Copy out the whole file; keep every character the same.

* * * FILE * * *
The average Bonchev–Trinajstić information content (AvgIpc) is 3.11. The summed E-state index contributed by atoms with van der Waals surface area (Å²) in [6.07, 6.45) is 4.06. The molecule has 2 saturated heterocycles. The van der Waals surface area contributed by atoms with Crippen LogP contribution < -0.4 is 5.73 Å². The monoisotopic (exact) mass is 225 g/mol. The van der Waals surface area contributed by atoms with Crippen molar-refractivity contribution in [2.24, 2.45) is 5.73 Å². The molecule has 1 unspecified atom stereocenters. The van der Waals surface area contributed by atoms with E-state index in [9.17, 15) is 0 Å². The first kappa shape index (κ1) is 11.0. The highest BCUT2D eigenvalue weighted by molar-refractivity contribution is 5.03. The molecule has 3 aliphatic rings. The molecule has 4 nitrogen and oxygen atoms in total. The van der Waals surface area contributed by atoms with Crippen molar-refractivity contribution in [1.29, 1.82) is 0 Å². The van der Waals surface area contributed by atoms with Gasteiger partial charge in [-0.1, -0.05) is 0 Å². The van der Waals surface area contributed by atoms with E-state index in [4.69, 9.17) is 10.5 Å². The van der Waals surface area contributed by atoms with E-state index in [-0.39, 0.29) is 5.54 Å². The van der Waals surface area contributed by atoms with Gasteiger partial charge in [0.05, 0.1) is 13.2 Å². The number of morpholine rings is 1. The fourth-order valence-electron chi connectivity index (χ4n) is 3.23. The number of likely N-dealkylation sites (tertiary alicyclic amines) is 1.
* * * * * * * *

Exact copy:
The average Bonchev–Trinajstić information content (AvgIpc) is 3.11. The summed E-state index contributed by atoms with van der Waals surface area (Å²) in [6.07, 6.45) is 4.06. The molecule has 2 saturated heterocycles. The van der Waals surface area contributed by atoms with Crippen LogP contribution < -0.4 is 5.73 Å². The monoisotopic (exact) mass is 225 g/mol. The van der Waals surface area contributed by atoms with Crippen molar-refractivity contribution in [2.24, 2.45) is 5.73 Å². The molecule has 1 unspecified atom stereocenters. The van der Waals surface area contributed by atoms with E-state index in [9.17, 15) is 0 Å². The first kappa shape index (κ1) is 11.0. The highest BCUT2D eigenvalue weighted by molar-refractivity contribution is 5.03. The molecule has 3 aliphatic rings. The molecule has 4 nitrogen and oxygen atoms in total. The van der Waals surface area contributed by atoms with Crippen molar-refractivity contribution in [1.29, 1.82) is 0 Å². The van der Waals surface area contributed by atoms with Gasteiger partial charge in [-0.1, -0.05) is 0 Å². The van der Waals surface area contributed by atoms with E-state index in [4.69, 9.17) is 10.5 Å². The van der Waals surface area contributed by atoms with E-state index in [-0.39, 0.29) is 5.54 Å². The van der Waals surface area contributed by atoms with Gasteiger partial charge in [0.05, 0.1) is 13.2 Å². The number of morpholine rings is 1. The fourth-order valence-electron chi connectivity index (χ4n) is 3.23. The number of likely N-dealkylation sites (tertiary alicyclic amines) is 1.